Hand-spun Shetland wool yarn (image by the author)
This year has been hard all over. I don’t know of anyone who hasn’t been affected by either COVID-19 itself, or the economic fallout of the pandemic. And I’ve been amazed at how creative we have gotten to keep our businesses afloat during this time. My specific example is fiber festivals. I’m holding onto hope that the festival I attend in September (and is the bulk of my income from fiber) will not be canceled, but in the meantime (and thanks to the tireless work by several fiber friends on Facebook), fiber fests have moved online. Some of the “big name” festivals created virtual spaces for their vendors, and two of the festivals I’m involved in have seemingly sprung from nowhere, inviting fiber producers and artists to come together as a community, and salvage what could have been a bleak year for sales.
The first virtual fiber fest is called Wool And Fiber Arts (WAFA for short), and has only been in existence for less than two months! It’s the most viral thing on Facebook that I’ve ever seen – we’re at over 4100 group members when I last checked today. Ellen Z. (the founder) wanted to do something for the fiber community, herself included, since so many festivals were being canceled. The idea for WAFA was born, and less than two weeks after she put the idea out there in Facebook-land, we had a live Facebook sale. Vendors were scheduled on the half-hour for their live video, and it was a beautiful trainwreck! Some of us were not at tech-savvy as others, some didn’t have a reliable internet connection, some had never done a live video; some had lighting/sound issues. But…we brought fiber producers, fiber artists, fiber tool makers, knitters, felters, weavers, spinners, and more together from all over the United States, along with Canada and Australia (there may have been more countries represented). We worked through the technology issues together, had a lovely tutorial from Sarina on how to even DO a live sale, learned from demos, and of course bought lots of fiber goodies! One of the neatest parts to me? Comments from people thanking the WAFA group for doing this, because they live too far from any festival to be able to attend, and they now had a whole pile of contacts for fiber, tools, and more!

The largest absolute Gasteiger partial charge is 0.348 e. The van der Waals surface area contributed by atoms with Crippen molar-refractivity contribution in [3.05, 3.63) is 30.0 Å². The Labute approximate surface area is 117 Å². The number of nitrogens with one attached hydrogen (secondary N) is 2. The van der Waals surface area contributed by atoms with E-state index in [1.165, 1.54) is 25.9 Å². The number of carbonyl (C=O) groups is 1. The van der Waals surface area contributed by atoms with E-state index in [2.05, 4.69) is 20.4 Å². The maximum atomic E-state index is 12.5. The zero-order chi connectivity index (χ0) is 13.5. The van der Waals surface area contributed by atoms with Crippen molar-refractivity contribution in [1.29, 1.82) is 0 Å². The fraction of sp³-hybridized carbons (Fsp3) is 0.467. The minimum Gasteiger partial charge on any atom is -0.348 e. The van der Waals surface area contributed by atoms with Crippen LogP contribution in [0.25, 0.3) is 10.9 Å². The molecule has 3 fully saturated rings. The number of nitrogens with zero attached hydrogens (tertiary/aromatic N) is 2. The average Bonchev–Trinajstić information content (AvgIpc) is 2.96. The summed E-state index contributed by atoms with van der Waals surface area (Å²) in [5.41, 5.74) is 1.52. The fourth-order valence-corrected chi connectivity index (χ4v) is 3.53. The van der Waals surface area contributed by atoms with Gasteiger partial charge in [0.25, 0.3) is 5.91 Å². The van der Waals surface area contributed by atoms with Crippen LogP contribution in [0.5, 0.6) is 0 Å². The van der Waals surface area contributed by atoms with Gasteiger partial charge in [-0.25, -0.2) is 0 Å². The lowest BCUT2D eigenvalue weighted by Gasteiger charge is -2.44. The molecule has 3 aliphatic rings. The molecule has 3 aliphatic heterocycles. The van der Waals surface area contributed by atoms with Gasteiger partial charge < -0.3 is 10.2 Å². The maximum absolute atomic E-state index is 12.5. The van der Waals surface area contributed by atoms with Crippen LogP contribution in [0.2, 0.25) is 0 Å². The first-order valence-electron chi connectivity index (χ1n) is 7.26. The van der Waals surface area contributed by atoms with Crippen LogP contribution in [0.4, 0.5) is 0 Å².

Photo by Pexels/SurenePalvie
WAFA originally started as a sales group but has morphed into an entire community. As the group page states: “Experience the excitement of a fiber festival in the comfort of your own home. Education, guilds, breed organizations, working animals, demonstrations, all followed by a monthly LIVE sale.”
image used with permission of WAFA
The other virtual festival is through Shepherd’s Talk and is set up as an ongoing sale. There is a virtual magazine that you can click through with fiber-related articles and vendor “booths.” Click on the “booth” and be taken directly to that vendor’s sales site (webstore, Etsy, etc.) to make purchases. Virginia and friends did a fantastic job of putting this magazine together! They decided to make this an ongoing festival until the in-person ones can be held.
image used with permission of Shepherds Talk
As disappointing as the festival cancellations have been, for both vendors and attendees, it’s been so cool to be involved in these virtual community sales. And during a time of uncertainty, canceled events, and general anxiety of what the future holds, we “fiber folk” have banded together to help each other, as well as bringing fiber shows to a broader audience, since distance is no longer a deciding factor in attendance.
I welcome you to join the WAFA and Shepherds Talk groups, and happy fiber shopping!